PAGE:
Perhaps the clearest formal expression of U.S. goals remains Secretary of State Mike Pompeo’s 12 demands announced in May 2018. But these conditions – which go far beyond Iran’s nuclear program and would essentially require a reversal of Tehran’s foreign policy in the region – were never going to be met by the Iranian government. Indeed, Pompeo’s list reads more like an ultimatum than a genuine invitation for negotiations. True, he has since suggested that the United States is prepared for talks without conditions. But Tehran surely – and perhaps rightly – remains suspicious. Powerful elements within the Trump administration plainly believe that any new agreement must go well beyond simply tightening the nuclear deal or even expanding it to included ballistic missiles; it must also roll back Iranian influence throughout the Middle East.
Nobody stands to gain from war between the United States and Iran. The United States can surely do immense harm to Iran’s conventional military, particularly its navy and air force. But Iran is a past master of asymmetric warfare and could, directly or through proxies, attack U.S. forces in Iraq, Syria or elsewhere. There is little taste for conflict among the Gulf Arab states. And instability in the Persian Gulf would surely rattle oil and gas markets, leading to sharp price increases, at least in the short term.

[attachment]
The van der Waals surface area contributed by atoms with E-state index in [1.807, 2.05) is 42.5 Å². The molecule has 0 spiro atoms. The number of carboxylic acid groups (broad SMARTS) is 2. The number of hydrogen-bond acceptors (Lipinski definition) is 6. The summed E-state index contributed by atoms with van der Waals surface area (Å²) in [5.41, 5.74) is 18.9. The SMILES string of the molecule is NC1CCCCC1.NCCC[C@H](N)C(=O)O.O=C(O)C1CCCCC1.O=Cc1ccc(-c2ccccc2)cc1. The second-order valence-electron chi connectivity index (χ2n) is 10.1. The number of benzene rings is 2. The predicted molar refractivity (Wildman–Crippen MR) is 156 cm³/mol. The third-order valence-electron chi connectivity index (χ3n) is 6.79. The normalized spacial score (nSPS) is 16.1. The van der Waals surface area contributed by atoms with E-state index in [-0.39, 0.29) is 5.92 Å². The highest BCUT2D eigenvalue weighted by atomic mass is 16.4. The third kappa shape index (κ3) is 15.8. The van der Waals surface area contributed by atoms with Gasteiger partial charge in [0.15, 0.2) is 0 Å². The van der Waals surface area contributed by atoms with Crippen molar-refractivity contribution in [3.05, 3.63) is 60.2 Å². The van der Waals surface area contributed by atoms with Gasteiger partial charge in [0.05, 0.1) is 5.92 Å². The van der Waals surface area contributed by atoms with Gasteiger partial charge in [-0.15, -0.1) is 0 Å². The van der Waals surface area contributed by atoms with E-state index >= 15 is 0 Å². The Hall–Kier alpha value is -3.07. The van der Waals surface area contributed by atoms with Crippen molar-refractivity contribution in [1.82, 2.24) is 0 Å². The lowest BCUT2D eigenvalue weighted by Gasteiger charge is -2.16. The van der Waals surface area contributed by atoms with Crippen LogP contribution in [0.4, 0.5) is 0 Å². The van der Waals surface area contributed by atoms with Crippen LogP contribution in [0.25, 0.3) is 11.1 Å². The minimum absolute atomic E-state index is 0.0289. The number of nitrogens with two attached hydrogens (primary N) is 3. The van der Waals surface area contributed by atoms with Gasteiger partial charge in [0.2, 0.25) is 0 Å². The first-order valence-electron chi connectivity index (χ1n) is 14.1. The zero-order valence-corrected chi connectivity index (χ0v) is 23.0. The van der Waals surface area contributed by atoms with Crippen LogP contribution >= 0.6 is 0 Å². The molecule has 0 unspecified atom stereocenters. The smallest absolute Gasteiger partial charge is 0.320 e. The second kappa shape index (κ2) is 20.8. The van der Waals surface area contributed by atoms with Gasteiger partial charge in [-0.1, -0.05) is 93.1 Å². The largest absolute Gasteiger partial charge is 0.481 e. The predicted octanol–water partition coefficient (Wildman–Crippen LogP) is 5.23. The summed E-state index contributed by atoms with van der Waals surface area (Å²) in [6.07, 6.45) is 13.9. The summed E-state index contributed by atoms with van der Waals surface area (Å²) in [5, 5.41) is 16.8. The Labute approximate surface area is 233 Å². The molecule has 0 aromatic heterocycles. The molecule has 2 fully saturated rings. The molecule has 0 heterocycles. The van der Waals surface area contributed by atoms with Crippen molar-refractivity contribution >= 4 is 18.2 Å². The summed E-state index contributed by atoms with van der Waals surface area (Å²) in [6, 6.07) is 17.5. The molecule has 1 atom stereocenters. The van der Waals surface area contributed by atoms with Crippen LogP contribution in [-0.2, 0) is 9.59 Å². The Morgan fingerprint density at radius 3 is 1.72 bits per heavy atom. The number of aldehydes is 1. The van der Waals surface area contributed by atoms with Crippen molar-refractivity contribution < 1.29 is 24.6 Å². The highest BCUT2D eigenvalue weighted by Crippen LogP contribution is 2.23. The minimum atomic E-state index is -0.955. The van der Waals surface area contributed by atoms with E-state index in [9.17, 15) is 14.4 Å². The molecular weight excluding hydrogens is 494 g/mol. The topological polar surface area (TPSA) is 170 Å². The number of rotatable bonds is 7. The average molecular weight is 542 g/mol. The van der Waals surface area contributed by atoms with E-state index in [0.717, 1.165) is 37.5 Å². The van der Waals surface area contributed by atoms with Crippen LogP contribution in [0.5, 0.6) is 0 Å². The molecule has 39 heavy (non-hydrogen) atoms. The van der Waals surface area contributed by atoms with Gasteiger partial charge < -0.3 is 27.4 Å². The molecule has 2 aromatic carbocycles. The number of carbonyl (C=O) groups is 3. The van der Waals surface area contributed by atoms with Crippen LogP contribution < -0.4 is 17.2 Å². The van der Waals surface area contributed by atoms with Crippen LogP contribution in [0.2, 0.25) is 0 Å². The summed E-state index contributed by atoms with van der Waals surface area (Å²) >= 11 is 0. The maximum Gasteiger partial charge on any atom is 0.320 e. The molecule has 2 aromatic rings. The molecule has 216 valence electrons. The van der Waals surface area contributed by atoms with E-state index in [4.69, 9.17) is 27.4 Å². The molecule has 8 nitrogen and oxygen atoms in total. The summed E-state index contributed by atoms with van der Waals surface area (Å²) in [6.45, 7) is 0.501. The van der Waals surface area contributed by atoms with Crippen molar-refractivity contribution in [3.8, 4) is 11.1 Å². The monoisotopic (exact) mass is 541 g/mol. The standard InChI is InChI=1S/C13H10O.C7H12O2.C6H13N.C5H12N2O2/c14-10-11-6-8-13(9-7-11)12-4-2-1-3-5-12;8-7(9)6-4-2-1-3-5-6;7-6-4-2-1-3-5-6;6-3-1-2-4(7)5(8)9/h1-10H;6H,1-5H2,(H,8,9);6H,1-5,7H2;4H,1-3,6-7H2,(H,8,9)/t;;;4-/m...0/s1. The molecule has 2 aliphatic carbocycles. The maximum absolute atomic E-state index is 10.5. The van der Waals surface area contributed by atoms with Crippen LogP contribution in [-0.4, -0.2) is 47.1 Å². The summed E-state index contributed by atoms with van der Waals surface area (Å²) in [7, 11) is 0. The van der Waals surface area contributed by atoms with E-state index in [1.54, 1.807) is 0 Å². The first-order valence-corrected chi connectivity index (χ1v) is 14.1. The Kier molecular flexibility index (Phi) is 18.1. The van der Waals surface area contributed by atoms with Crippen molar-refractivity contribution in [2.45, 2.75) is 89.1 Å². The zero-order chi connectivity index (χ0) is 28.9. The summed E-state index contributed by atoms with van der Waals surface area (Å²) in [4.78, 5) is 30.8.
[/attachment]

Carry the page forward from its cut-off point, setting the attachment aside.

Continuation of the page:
There is only one way to avoid the miscalculations that could lead to war: diplomacy. Suzanne Maloney of Brookings argues that Iran’s recent actions are part of an approach that actually signals flexibility. (I highly recommend Maloney’s work on Iran.) But this begs two fundamental and related questions. First, how flexible is Tehran prepared to be? And would that flexibility be enough to bring the Trump administration to the table? We do not know the answers to either question. This is where quiet diplomacy serves a critical purpose. It can allow parties to test each other’s positions, gauge limits, and discover areas, however narrow, for agreement. But the likelihood for such diplomacy, at least for the moment, appears slim, despite some talk of Sen. Rand Paul serving as an U.S. interlocutor with Iran. It’s hard to find an exit ramp when you’re driving at 90 miles an hour.